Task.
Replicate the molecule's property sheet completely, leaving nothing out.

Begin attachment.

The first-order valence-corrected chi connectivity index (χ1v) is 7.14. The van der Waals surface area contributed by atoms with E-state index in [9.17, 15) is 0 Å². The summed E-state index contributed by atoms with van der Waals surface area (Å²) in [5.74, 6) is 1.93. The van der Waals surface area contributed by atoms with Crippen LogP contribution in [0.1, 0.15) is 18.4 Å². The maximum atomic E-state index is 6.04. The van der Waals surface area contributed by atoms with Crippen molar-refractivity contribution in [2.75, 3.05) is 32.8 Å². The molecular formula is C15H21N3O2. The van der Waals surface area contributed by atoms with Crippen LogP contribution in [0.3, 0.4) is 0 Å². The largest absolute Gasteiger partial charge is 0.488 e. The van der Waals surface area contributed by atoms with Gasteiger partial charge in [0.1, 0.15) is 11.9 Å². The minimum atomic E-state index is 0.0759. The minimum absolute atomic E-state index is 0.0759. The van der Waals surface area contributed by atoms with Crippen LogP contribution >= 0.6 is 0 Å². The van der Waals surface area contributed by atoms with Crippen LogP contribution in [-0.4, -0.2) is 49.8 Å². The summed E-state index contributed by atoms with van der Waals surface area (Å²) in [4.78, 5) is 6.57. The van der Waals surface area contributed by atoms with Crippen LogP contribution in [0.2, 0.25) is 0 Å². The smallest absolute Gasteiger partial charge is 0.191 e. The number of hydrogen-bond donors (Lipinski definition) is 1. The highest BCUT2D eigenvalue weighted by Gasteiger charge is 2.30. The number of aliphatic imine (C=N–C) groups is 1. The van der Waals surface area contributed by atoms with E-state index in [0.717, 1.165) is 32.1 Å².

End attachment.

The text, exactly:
The first-order valence-corrected chi connectivity index (χ1v) is 7.14. The van der Waals surface area contributed by atoms with E-state index in [9.17, 15) is 0 Å². The summed E-state index contributed by atoms with van der Waals surface area (Å²) in [5.74, 6) is 1.93. The van der Waals surface area contributed by atoms with Crippen LogP contribution in [0.1, 0.15) is 18.4 Å². The maximum atomic E-state index is 6.04. The van der Waals surface area contributed by atoms with Crippen molar-refractivity contribution in [2.75, 3.05) is 32.8 Å². The molecular formula is C15H21N3O2. The van der Waals surface area contributed by atoms with Crippen LogP contribution in [0.3, 0.4) is 0 Å². The largest absolute Gasteiger partial charge is 0.488 e. The van der Waals surface area contributed by atoms with Gasteiger partial charge in [0.1, 0.15) is 11.9 Å². The minimum atomic E-state index is 0.0759. The minimum absolute atomic E-state index is 0.0759. The van der Waals surface area contributed by atoms with Crippen LogP contribution >= 0.6 is 0 Å². The van der Waals surface area contributed by atoms with Crippen LogP contribution in [-0.4, -0.2) is 49.8 Å². The summed E-state index contributed by atoms with van der Waals surface area (Å²) in [4.78, 5) is 6.57. The van der Waals surface area contributed by atoms with Crippen LogP contribution in [0.2, 0.25) is 0 Å². The smallest absolute Gasteiger partial charge is 0.191 e. The number of hydrogen-bond donors (Lipinski definition) is 1. The highest BCUT2D eigenvalue weighted by Gasteiger charge is 2.30. The number of aliphatic imine (C=N–C) groups is 1. The van der Waals surface area contributed by atoms with E-state index in [0.717, 1.165) is 32.1 Å².